Though effective as a germicide, there is a catch when using it for disinfecting rooms and surfaces. The intensity of the light and exposure time are critical to its effectiveness. Simply shining a UVC light on a surface won’t thoroughly disinfect it unless it is close enough and strong enough to kill the pathogen.

UVC light can be very useful for smaller surfaces such as keyboards, cell phones, tools and so forth. It is not very effective for deactivating COVID-19 in a classroom.


Do residual antimicrobial products work?

When evaluating residual antimicrobial products, look for those that provide protection from bacteria, mould and fungi for a minimum of 90 days. You can find this information on the product label, along with a Health Canada PMRA registration number. Health Canada, through its Pesticide Management Regulatory Agency (PMRA), verifies the claims of pesticides, which include products that kill pathogens, moulds and fungi.

As part of our Protect-3 AdvanceTM system, ServiceMaster Clean uses AEGIS®, a residual antimicrobial protectant that lasts up to one year.

Evidenced-based studies conducted by independent laboratories, including peer-reviewed studies in the American Journal of Infection Control, support the protection claims of residual antimicrobial products.¹ Once application and drying are complete, residual antimicrobials add a layer of protection to help prevent contaminants adhering to the surface.

Residual antimicrobials help to create a cleaner, safer and healthier environment by offering long-lasting protection from organisms associated with serious illnesses like MRSA, staph and meningitis. Although these products do not protect specifically against viruses, they do enhance protection by providing an inhospitable environment for viruses.   Residual antimicrobials do not eliminate the need for regular cleaning and disinfecting, but provide protection between scheduled cleaning and disinfection periods.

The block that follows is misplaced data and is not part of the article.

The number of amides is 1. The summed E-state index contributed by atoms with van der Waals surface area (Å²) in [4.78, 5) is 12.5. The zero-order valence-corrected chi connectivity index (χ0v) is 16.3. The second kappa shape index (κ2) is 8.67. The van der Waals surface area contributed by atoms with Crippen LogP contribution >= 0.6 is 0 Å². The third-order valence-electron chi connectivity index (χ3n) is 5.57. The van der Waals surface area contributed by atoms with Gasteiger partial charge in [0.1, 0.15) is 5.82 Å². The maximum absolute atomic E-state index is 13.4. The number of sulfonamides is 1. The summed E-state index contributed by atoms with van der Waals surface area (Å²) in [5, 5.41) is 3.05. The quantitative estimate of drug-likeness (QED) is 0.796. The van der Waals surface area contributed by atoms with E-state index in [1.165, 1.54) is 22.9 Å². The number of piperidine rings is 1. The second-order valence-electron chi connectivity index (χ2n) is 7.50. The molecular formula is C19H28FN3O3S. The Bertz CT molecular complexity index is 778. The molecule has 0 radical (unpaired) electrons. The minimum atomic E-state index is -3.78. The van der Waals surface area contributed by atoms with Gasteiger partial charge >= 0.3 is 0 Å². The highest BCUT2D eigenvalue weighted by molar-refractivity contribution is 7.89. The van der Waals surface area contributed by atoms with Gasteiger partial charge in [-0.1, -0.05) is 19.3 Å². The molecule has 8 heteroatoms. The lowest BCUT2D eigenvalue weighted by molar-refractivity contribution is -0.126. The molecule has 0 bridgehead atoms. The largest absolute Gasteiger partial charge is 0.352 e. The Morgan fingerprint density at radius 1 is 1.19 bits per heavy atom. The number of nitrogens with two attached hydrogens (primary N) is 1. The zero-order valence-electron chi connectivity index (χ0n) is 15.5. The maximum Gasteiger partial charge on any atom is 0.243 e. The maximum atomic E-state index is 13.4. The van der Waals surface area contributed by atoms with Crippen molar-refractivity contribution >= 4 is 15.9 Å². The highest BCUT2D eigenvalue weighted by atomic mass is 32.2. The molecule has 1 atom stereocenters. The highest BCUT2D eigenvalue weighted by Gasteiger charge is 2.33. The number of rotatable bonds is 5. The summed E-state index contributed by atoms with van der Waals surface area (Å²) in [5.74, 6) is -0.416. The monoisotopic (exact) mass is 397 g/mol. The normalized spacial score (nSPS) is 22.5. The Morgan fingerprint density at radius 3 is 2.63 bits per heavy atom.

How often should we clean our facility?

The answer: there is no such thing as too much cleaning, especially during a pandemic. The better question is, how much cleaning is practical in a normal school environment?

To help break the chain of infection, you should clean high touch points frequently, 3-4 times a day, if possible. This would include doorknobs, handrails, bathroom fixtures, shared keyboards, and countertops. Unless they are grossly soiled, wiping with a disinfecting agent is usually sufficient, but make sure you allow for adequate dwell time — the amount of time necessary for the product to kill bacteria and deactivate viruses.


A final word

Remember that infection control begins with thorough cleaning followed by disinfecting with products approved by Health Canada. It is imperative that label directions and Health Canada guidelines are followed carefully. Facility management teams with questions about cleaning and infection control are advised to seek advice from a professional commercial cleaning service.

All educators know that homework is important. This is especially true when seeking the right protocols for keeping students and faculty free of infection. Safe schools are no accident.


1 “Long-acting water-stable organosilane agent and its sustained effect on reducing microbial load in an intensive care unit,” American Journal of Infection Control, 2017